Growing up in LA’s Glassell Park, Brijean Murphy was born into a family immersed in jazz, Latin, and soul music. Her father, percussionist and engineer Patrick Murphy taught Brijean her first patterns on congas she inherited from Trinidadian steel drum legend Vince Charles (of Neil Diamond). This blend helped inspire her to become an accomplished DJ and one of indie’s most in-demand percussionists. In 2018, Murphy began working with producer Dough Stuart. His background in pop, jazz, hip-hop, as well as house, made him the perfect collaboration partner. After their first sessions that resulted in Walkie Talkie, the duo continued having jam sessions inviting friends such as Chaz Bear, Tony Peppers, and Hamir Atwal. “We improvised on different feels for hours,” says Murphy. “Nothing quite developed at first but we had seeds. We re-opened the sessions a couple of months later (after returning from tours), and spent a month developing the songs in a little 400 square foot cottage.” Now dubbed simply as Brijean, Murphy, and Stuart released their latest collaborative effort Feelings.
Brijean openings up their Feelings with the sensational track “Day Dreaming” which vibrantly kick-starts the party. Murphy’s smooth-as-honey vocals melt listeners away as she sweetly sings the chorus, “Do you need what I need too? Do you feel what I feel too?” It’s dance music that everyone should embrace because it works for the mind, body, and soul. Layered with groovy bass lines and lush rhythms, it is a celebration of the excitement from finding the understanding of oneself while you get to know someone, something, or someplace new.
There’s some fun in the sun to be had on “Wifi Beach.” The tracks intro sequence was improvised by the group based on the concept of a lavish pool party happening in the ’70s. With Atwal on drums, Stuart on bass, Peppers on keys, and Bear engineering the dance tune works well against Murphy’s short burst of echoing lyrics. “I want to be/Deep in love/I want to be/Say you love me too/I want to be/Honey.” Murphy explained the song as being, “Reflective moments of wants and being overwhelmed by feelings of the present. A lot of the ‘love songs’ I write are to my psyche, self-reflections on how to encourage tender perspectives and make more time for the sweet stuff.” As she starts to whisper her lyrics, Murphy pulls listeners in then Stuart comes back to drop the beat making it lively once again.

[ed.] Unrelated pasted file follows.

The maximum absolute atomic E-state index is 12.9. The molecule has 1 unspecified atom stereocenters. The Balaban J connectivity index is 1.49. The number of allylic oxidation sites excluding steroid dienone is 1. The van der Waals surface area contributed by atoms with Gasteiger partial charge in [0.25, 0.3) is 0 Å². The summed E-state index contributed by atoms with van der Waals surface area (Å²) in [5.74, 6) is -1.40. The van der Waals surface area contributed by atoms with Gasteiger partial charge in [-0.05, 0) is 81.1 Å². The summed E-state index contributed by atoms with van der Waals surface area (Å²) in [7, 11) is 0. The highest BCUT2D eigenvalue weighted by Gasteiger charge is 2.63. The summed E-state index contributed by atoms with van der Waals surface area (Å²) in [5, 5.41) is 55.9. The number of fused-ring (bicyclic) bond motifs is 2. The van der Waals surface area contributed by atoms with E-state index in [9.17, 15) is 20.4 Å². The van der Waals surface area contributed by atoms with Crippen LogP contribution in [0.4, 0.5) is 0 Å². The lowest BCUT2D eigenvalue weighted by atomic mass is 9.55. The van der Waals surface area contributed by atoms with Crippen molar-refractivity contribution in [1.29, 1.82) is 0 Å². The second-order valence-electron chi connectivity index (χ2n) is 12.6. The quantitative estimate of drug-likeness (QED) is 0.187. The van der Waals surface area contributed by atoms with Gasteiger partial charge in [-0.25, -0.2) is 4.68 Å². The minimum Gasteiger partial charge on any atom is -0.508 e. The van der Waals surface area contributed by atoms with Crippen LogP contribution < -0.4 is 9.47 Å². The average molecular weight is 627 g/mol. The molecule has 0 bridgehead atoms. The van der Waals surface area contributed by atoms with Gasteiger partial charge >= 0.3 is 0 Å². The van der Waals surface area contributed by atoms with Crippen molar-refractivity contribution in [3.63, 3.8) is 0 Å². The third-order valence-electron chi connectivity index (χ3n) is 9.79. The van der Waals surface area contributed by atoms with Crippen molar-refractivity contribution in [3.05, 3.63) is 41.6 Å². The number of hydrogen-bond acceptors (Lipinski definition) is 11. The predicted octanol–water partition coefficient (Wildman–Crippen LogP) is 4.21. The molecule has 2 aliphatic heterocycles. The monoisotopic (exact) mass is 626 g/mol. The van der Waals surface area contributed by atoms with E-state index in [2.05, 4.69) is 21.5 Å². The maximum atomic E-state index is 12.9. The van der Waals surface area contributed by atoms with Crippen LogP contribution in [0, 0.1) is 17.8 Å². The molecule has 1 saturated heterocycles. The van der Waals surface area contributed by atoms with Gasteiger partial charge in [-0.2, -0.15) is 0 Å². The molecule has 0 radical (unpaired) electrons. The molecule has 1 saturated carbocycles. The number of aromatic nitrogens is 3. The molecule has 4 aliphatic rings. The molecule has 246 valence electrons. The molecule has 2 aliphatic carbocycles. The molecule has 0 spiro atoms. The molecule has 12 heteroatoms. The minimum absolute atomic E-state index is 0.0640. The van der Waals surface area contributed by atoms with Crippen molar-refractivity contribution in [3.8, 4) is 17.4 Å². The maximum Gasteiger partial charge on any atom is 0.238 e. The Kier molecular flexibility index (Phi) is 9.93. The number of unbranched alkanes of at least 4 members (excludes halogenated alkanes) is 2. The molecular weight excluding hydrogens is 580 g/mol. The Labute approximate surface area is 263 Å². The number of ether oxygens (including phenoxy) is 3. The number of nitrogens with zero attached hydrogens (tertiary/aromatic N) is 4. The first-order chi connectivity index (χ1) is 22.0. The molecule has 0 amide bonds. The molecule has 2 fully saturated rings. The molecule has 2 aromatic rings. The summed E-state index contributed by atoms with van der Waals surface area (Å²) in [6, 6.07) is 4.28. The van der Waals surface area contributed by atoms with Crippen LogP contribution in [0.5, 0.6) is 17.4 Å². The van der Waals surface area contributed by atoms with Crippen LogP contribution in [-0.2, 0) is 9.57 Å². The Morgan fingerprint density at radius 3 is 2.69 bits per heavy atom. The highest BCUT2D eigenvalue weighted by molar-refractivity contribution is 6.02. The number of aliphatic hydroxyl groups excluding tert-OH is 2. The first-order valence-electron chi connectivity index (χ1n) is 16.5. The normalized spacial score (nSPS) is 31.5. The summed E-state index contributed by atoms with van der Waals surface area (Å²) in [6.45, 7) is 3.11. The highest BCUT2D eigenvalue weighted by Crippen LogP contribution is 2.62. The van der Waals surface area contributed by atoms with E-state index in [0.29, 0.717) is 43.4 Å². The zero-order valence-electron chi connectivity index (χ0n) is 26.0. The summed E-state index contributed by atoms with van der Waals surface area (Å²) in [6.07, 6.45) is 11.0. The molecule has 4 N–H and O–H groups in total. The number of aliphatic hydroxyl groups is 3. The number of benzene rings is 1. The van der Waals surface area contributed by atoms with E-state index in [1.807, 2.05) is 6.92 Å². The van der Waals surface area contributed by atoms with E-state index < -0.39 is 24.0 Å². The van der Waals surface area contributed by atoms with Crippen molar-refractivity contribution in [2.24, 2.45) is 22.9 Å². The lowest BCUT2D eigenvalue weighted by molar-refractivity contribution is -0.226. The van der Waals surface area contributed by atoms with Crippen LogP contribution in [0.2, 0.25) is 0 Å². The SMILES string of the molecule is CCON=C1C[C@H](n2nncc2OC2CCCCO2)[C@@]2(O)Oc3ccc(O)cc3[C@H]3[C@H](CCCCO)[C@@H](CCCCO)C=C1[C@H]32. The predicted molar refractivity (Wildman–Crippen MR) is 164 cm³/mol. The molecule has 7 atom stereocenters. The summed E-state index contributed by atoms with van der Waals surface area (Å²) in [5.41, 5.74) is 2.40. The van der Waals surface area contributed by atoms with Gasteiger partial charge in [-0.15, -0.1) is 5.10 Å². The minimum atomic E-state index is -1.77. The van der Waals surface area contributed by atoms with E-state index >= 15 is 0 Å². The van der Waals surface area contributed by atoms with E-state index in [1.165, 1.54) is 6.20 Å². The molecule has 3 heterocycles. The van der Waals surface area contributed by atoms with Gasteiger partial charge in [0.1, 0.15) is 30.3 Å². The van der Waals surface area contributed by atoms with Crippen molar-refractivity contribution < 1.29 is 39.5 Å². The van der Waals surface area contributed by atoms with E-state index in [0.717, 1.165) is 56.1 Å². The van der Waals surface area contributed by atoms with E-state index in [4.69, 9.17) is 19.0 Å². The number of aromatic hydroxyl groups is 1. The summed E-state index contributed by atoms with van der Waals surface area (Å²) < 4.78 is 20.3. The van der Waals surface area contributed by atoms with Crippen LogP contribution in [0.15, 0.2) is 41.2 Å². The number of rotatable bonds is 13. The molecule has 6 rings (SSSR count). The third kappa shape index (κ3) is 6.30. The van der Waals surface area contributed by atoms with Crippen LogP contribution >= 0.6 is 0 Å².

The good times keep rolling on the albums titled track “Feelings.” It starts off with nice drums to get the mood buzzing. As the song progresses it builds a rhythmic soul layer within its soundscape. Love the breakdown as spacey delayed tones and Murphy’s distorted vocals help transforms this to the next level. Only wish Brijean had taken the effects further to really have fun with the crazy sounds, but then the song might lose its purpose. If the first half of the album’s faster tempo was too much, Brijean slows things down on “Ocean.” It allows Murphy to showcase her vocal range. Her soothing voice drifts you away to a state of bliss as you sway your hips with the waves, side to side. The mellow instrumentation is wonderfully peaceful and calming for the soul.
The last 3 songs wrap up the album beautifully. Starting with “Chester,” it’s a brief interlude that takes you to a disco wonderland filled with chiming bells and reverbed vocals. It smoothly transitions into “Hey Boy” for the perfect 1-2 combo: “Hey, that feels good it must be right. When the vibe it hits so nice.” This is where Brijean shines, with the fast drums and cool chords with Murphy’s sensual voice alluring you. Regarding “Hey Boy,” Murphy describes it as a “psychedelic guide – the exploration of finding what feels good through sorrow, anxiety, and apathy.” The grand finale is “Moody.” Warping bass, drums, and overlayer vocals make this song a bit funkier than the rest. Murphy continues her message of embracing new emotions with the line, “Take my time, with a walk. See a lot feel so moody. Might be moody, feeling new things.”
Brijean’s Feelings is a solid album for anyone looking for a modern disco club sound. Both Brijean Murphy & Doug Stuart capture the essence of soulful tune from the various genres they’ve incorporated into each subject they cover. The instrumentation is juking with simple yet impactful lyrics that you can help but bounce to. There are definitely a handful of tracks you should add to your dance playlist. Now excuse me while I go roller-skate with this album on repeat.
Photo Credit: Jack Bool